WHERE TO EAT Top Chef finalist Kelly Liken’s eponymous restaurant (970-479-0175; kellyliken.com) is located a stone’s throw from the Four Seasons (it’s literally across the street). Order the elk carpaccio and potato-crusted trout fillets and ask Liken’s husband, wine director Rick Colomitz, about the selection of local wines. For something more casual, head to Bol (970-476-5300; bolvail.com), the just-opened bowling alley, which also has stellar food (try the pork buns or lobster pizza), in the heart of Vail Village. A bit further afield, chef Armando Navarro turns out New American fare at Thomas Salamunovich’s Larkspur (970-7548050; larkspurvail.com). Everyone comes for the Larkburger, but the pork belly with apple-sylvetta purée and a soy-honey glaze has achieved a cult following among locals.
A modest ski town, with access to 5,289 acres of powder-covered mountains, gets a deluxe makeover. By Geraldine Campbell
VAIL HAS long been the less hyped, Euro-leaning alternative to its glam sister city, Aspen. But recent developments—most notably a multibillion-dollar renewal plan— have turned this world-class ski town into an all-weather, all-traveler destination. The area’s newest addition is the Four Seasons Resort Vail, which opens this month with 121 rooms, all of which have deep soaking tubs (imported from Bali), working fireplaces and hot-water bottles tucked underneath luxury linens. Located between Vail Village and Lionshead, the property doesn’t have ski-in-ski-out access, but I’m charmed by the Swiss-born general manager’s explanation that one needs 840 steps to get the blood circulating for optimal skiing (the number of strides between the resort and Vail Mountain’s Vista Bahn lift, if he’s to be believed). Plus, it’s not like anyone has to lug their gear to and from the mountain: Each room has its own slope-side locker at the Ski Concierge. The main lobby of the hotel is home to a Gorsuch boot-fitting area, which electronically sends all your information (from boot size to ski or snowboard length) to the ski shop—which then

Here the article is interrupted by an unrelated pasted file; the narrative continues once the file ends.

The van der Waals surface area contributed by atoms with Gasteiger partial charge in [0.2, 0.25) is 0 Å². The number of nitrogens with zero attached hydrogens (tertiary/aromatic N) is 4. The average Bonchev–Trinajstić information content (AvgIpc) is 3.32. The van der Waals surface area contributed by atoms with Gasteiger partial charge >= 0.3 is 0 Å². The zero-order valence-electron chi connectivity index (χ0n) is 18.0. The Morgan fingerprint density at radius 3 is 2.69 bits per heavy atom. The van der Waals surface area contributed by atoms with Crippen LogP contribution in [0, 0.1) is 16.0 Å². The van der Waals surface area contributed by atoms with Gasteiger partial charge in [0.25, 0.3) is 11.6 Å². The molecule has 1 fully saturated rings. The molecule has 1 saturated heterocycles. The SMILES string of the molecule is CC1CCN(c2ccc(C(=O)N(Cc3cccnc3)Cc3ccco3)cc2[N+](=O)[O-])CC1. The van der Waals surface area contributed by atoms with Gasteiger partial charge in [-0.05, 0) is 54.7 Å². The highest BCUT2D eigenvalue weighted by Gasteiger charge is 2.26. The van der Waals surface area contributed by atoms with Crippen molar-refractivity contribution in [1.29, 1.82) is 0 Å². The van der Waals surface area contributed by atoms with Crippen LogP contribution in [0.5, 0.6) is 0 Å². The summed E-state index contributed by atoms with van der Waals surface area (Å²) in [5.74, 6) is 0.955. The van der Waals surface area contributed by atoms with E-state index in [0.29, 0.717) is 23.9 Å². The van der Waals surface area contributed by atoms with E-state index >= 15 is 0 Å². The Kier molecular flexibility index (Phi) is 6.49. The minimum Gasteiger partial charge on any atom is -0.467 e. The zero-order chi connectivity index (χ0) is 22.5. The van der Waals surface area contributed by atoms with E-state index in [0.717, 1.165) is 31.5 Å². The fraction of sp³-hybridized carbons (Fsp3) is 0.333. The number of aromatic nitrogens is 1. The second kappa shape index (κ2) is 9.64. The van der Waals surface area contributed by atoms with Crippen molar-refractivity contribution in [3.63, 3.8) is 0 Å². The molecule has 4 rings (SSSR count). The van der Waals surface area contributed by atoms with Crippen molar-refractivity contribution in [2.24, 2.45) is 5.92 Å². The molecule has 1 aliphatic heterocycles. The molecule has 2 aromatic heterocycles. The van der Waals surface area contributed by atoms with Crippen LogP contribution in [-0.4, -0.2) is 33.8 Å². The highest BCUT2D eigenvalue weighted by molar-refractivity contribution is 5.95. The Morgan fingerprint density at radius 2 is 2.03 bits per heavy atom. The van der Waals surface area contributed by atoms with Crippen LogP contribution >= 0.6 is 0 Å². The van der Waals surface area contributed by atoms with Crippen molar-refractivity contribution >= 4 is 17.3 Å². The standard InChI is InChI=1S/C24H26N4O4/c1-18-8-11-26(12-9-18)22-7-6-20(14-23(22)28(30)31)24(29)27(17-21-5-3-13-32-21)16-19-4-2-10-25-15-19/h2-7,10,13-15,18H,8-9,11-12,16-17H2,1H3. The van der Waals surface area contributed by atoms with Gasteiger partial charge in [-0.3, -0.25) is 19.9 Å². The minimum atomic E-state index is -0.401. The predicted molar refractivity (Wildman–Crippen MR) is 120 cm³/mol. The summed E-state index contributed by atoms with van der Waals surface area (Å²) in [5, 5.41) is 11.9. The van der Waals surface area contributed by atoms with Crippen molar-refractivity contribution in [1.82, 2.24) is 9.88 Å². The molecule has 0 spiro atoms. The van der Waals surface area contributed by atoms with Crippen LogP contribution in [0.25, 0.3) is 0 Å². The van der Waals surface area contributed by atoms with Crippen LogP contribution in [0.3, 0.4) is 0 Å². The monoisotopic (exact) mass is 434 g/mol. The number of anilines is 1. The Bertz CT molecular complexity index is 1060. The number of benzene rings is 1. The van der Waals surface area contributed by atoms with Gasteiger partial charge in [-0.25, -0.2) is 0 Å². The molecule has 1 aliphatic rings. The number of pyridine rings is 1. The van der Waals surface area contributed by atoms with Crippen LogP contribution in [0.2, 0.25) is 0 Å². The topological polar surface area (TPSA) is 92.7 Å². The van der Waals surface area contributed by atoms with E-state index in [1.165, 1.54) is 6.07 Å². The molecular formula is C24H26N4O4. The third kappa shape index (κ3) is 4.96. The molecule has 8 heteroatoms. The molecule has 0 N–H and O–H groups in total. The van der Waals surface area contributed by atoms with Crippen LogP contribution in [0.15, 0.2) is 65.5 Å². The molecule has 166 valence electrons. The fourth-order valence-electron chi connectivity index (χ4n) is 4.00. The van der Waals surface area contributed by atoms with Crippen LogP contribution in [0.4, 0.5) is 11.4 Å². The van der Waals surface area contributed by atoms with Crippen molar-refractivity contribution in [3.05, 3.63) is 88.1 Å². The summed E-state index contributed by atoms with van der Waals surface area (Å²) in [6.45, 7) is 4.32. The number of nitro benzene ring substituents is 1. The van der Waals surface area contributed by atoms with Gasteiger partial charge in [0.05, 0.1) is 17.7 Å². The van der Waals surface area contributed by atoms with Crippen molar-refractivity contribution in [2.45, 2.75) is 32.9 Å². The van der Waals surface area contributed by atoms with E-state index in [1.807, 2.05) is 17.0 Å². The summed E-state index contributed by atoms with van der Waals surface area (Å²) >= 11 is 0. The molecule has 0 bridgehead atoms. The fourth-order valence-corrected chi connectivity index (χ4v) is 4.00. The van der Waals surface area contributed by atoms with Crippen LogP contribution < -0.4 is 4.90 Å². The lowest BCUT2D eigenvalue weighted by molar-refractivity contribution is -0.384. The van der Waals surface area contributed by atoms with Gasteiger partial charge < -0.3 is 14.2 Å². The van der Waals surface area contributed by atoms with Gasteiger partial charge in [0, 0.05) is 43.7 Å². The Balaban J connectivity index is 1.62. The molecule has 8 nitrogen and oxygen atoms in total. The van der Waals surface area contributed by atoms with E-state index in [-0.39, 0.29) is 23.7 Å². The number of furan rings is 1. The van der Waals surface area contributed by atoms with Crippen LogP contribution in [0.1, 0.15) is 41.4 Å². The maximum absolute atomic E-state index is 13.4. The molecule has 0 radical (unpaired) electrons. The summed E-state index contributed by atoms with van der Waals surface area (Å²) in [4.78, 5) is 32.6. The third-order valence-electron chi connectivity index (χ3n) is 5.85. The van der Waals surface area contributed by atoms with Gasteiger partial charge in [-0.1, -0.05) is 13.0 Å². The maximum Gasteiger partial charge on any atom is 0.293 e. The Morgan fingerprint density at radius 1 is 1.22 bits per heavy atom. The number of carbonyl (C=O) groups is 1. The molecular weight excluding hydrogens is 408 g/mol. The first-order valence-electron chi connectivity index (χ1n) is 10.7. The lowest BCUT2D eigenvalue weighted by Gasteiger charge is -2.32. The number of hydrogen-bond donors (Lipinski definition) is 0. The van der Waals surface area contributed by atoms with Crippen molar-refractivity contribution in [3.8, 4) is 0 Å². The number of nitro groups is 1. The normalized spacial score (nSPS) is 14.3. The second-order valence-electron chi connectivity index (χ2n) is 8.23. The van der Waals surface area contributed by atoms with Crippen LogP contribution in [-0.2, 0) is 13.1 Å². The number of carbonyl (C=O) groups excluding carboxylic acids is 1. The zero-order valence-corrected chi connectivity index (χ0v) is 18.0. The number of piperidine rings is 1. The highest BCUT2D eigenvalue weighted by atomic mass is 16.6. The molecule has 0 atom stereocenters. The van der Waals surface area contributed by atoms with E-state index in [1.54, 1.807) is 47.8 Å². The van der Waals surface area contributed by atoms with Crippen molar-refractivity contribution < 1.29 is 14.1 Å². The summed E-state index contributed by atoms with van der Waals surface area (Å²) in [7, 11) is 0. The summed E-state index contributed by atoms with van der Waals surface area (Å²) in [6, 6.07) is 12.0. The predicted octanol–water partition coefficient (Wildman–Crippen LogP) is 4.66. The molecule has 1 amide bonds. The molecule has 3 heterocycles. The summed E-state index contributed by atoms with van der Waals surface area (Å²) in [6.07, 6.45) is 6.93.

transfers the equipment (along with a couple of pairs of boot warmers) to your private locker. Grab a bite at the Fireside Lounge, which serves warming cocktails and microbrews on tap, plus après-ski snacks. For something heartier, the third-floor restaurant, Flame, is helmed by Vegas expat Jason Harrison, the Bellagio’s former executive chef. Primarily a steakhouse, the restaurant serves hearty mountain fare, like rack of venison and bison tartare. Recover from a day on the slopes poolside—the outdoor swimming
pool is heated to a balmy minimum 80 degrees. And in case you’re worried about rubbing elbows with preteens in the hot tub, there are separate Jacuzzis for adults and kids. A treatment at the 13-room Alpine spa is also a must. (Splurge on one of the specialty suites with private patios and whirlpool tubs.) Before you skip town, pick up a fur from Dennis Basso (who has a boutique in the hotel). Because fur is making a comeback—and everyone needs a cropped fox jacket. Four Seasons Resort Vail, 970-477-8600; fourseasons.com/vail
WHERE TO SPA The Vitality Center at the Vail Mountain Lodge (970-476-7721; vailmountainlodge.com) is more of a mindful health program than a traditional spa. Experts can help reverse aging, balance hormones and find a diet that works (really). For something a bit fluffier, head to the Bachelor Gulch Spa at The Ritz-Carlton (970343-1106; ritzcarlton.com), which has a grotto-like wet room and whose Platinum facial uses local skin-care line Isun. At the Park Hyatt Beaver Creek Resort & Spa’s Allegria Spa (970748-7500; beavercreek.hyatt.com), athletes should ask for Donovan: His sports massage will put even the most tired skiers back in action.
PHOTOGRAPH BY JACK AFFLECK (SKIER)
VAIL’S NEW VIBE
11/17/10 2:20:52 PM